Yu Wang of the University of Florida is leading research on orange peels through a $500,000 grant from the U.S. Agriculture and Food Research Initiative. Although the study is ongoing, Wang and her colleagues previously conducted preliminary research that tested the effects of orange peels on mice. The results, she notes, were favorable.
If findings end up as expected, not only will heart health be improved, but the 5 million tons of orange peels that are mostly thrown away will finally be put to good use.
“In addition to improving consumers’ health, our research results could provide additional economic returns, benefiting U.S. agriculture and food systems,” added Wang.
For the preliminary research, the team experimented on three groups of mice. One group had a regular diet; the second had a regular diet plus carnitine while the third group had a regular diet, carnitine and orange peels.
They found that the mice fed with a regular diet, carnitine and orange peels displayed significant changes in the gut microbiota -- the overall microbes that populate the gut.
Previous studies linked gut bacteria with cardiovascular disease.
In a study from the Cleveland Clinic, researchers showed that gut bacteria produce trimethylamine or TMA when fed with choline, lecithin and carnitine. These substances are abundant in animal meat. Enzymes will then convert TMA into trimethylamine N-oxide or TMAO, levels of which serve as powerful predictors of future cardiovascular diseases such as stroke.
Wang and her colleagues wanted to look into the gut bacteria and how extracts from orange peels may improve the gut’s ability to stave off fatty linings in the arteries. They hypothesize that orange peels modify the gut microbiota and help prevent atherosclerosis, a disease in which plaques form on the inner walls of arteries. This is because orange peels have components that interfere with TMA enzymes.
Their research, however, will further examine how this works.
“Within three years, we expect to understand more about the mechanisms associated with orange peel consumptions, TMAO formation and the prevention of atherosclerosis,” Wang shared.
The researchers also found that the mice didn’t get overweight in their preliminary study, mounting evidence in favor of orange peels.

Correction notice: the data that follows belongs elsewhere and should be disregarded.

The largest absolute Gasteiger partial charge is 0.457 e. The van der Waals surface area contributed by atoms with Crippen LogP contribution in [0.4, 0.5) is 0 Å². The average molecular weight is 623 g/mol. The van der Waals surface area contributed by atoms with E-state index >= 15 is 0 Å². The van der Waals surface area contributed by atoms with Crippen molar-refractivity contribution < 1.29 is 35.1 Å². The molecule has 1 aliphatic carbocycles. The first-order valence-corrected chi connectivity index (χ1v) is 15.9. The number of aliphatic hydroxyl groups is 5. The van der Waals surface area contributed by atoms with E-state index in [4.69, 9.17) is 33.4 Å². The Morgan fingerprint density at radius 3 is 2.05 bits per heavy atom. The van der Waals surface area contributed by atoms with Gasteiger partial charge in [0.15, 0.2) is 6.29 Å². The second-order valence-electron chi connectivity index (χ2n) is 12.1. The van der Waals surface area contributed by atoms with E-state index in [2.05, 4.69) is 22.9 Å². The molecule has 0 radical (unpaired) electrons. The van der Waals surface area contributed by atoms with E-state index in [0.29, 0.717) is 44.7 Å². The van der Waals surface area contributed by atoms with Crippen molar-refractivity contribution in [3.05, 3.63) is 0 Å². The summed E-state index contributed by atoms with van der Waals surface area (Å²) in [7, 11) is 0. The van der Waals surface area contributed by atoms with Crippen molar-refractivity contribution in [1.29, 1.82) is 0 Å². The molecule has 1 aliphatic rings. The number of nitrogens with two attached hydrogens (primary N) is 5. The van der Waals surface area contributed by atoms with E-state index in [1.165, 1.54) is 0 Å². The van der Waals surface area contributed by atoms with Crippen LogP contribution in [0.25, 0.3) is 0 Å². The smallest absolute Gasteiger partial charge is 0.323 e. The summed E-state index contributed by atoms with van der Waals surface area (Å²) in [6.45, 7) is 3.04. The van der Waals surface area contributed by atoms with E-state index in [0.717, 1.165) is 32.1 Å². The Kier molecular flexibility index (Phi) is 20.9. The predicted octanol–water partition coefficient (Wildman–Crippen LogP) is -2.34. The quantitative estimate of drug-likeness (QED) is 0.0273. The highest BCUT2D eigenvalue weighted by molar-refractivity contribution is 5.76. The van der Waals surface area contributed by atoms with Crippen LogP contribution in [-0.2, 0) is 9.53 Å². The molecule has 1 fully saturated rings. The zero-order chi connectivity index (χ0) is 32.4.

Orange peels are often discarded while the inner flesh is eaten instead. However, what people often forget is that orange peels and husks are highly nutritious too. Nutrients in the flesh and juice can also be found in the pith and peel, although they occur in different concentrations and with other possible compounds.
In fact, a tablespoon of orange peel provides a daily value of vitamin C nearly 3 times more than the inner fruit. The same serving also has about four times more fiber. (Related: The antimicrobial and antioxidant potential of folded orange oils.)
The question, then, is whether one should eat orange peels.
There are important considerations to keep in mind before eating the peel. First, many oranges contain pesticides that pose harmful effects on the body and are linked to diseases. In this case, it is safer to eat the inner fruit as it contains undetectable amounts of pesticide compared to the peel.
Furthermore, orange peel can be difficult to digest. Eating large amounts can be especially challenging and lead to stomach cramps and bloating. Meanwhile, it’s unpleasant to eat -- the texture is dry, tough and hard to chew while the taste is bitter.
However, it doesn’t mean you can’t eat it. You can wash the fruit first with hot water and consume it in small amounts. You can cut it into thin strips or use the zest for salads and smoothies. This way, you get the nutrients in orange peel while minimizing potential risks.
Learn more about the uses of orange at Fruits.news.